Compare business notice accounts

Learn more about the benefits of opening a business notice savings account.

Opening a business savings account means your business will have money to fall back on in an emergency. You can also earn interest on that money - and with interest rates rising, savings accounts have become a lot more competitive in recent months. Let's look at how business notice accounts work.
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Name Product Interest rate and type Interest paid Invest Term Open via Incentive Table product description Apply link
United Trust Bank – Business 180 Day Notice Base Rate Tracker Account
United Trust Bank – Business 180 Day Notice Base Rate Tracker Account
5.25% AER variable
Yearly
£5,000 - £1,000,000
180 days notice
Open via: website, post
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United Trust Bank – Charity 180 Day Notice Base Rate Tracker Account
United Trust Bank – Charity 180 Day Notice Base Rate Tracker Account
5.25% AER variable
Yearly
£5,000 - £1,000,000
180 days notice
Open via: website, post
The interest rate tracks the Bank of England Base Rate for the duration of the account being open.
Go to site
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Allica Bank – 180-Day Notice Savings Account (Issue 1)
Allica Bank – 180-Day Notice Savings Account (Issue 1)
5.01% AER variable
Anniversary of account opening
£20,000 - £2,000,000
180 days notice
Open via: website
Go to site
View details
United Trust Bank – Charity 200 Day
United Trust Bank – Charity 200 Day
5% AER variable
Yearly
£5,000 - £1,000,000
200 days notice
Open via: website, post
Go to site
View details
United Trust Bank – Business 200 Day Notice Issue 2
United Trust Bank – Business 200 Day Notice Issue 2
5% AER variable
Yearly
£5,000 - £1,000,000
200 days notice
Open via: website, post
Go to site
View details
Market Harborough Building Society – Business 180 Day Notice Account
Market Harborough BS – Business 180 Day Notice Account
5% AER variable
Yearly
£25,000 - £500,000
180 days notice
Open via: branch, post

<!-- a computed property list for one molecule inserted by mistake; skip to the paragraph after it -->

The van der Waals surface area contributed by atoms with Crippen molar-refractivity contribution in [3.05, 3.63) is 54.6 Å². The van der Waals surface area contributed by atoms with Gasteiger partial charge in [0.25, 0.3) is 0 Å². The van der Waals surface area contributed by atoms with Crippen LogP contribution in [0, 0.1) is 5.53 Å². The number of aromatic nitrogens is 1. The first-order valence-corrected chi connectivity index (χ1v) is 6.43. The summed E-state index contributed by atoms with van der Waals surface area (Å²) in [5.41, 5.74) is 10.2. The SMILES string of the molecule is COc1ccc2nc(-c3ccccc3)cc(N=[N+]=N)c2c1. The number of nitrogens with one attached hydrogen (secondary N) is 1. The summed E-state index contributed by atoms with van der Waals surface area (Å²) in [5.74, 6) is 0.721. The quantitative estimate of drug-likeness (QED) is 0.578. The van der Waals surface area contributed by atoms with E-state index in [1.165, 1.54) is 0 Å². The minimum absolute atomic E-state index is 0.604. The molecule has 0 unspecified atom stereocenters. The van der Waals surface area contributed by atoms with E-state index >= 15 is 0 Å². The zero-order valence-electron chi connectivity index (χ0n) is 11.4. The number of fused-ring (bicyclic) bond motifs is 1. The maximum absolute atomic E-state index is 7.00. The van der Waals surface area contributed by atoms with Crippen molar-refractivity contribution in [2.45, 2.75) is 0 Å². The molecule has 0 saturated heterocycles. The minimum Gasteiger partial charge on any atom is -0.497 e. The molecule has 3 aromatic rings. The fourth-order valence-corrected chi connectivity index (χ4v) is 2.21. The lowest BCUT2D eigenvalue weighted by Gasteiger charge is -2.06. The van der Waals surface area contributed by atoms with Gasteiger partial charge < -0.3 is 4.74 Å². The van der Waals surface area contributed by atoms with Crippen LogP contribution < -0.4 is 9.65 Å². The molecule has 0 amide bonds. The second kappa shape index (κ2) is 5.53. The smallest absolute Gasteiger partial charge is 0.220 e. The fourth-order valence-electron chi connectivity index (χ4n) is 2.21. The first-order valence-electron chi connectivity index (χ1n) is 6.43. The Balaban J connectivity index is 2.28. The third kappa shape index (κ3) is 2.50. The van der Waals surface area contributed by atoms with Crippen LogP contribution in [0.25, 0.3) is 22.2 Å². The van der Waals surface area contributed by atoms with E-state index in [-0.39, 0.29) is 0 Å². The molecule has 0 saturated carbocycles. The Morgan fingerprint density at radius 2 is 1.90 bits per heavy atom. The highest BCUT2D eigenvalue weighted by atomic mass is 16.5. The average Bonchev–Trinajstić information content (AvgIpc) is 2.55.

Go to site
View details
Hinckley & Rugby Building Society – Business 120 - 120 Day Notice Deposit
Hinckley & Rugby BS – Business 120 - 120 Day Notice Deposit
4.6% AER variable
Yearly
£1,000 - £500,000
120 days notice
Open via: branch, post
Go to site
View details
Hinckley & Rugby Building Society – Charity Accumulator - 120 Day Notice
Hinckley & Rugby BS – Charity Accumulator - 120 Day Notice
4.6% AER variable
Yearly
£1,000 - £500,000
120 days notice
Open via: branch, post
Go to site
View details
Virgin Money – 120 Day Charity Notice Account
4.59% AER variable
Monthly
From £1
120 days notice
Open via: branch, post
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View details
Virgin Money – 120 Day Business Notice Account
4.59% AER variable
Monthly
From £1
120 days notice
Open via: branch, post
Go to site
View details
Redwood Bank – 95 Day Business Savings Account (Issue 16)
Redwood Bank – 95 Day Business Savings Account (Issue 16)
4.55% AER variable
Monthly
£10,000 - £1,000,000
95 days notice
Open via: website, post
Go to site
View details
Cambridge & Counties Bank – 95 Day Business Notice Account Issue 24
Cambridge & Counties Bank – 95 Day Business Notice Account Issue 24
4.55% AER variable
Yearly
£10,000 - £3,000,000
95 days notice
Open via: website
Go to site
View details
Redwood Bank – 95 Day Business Savings Account (Issue 16)
Redwood Bank – 95 Day Business Savings Account (Issue 16)
4.55% AER variable
Anniversary of account opening
£10,000 - £1,000,000
95 days notice
Open via: website, post
Go to site
View details
Cambridge & Counties Bank – 95 Day Business Notice Account Issue 24
Cambridge & Counties Bank – 95 Day Business Notice Account Issue 24
4.55% AER variable
Monthly
£10,000 - £3,000,000
95 days notice
Open via: website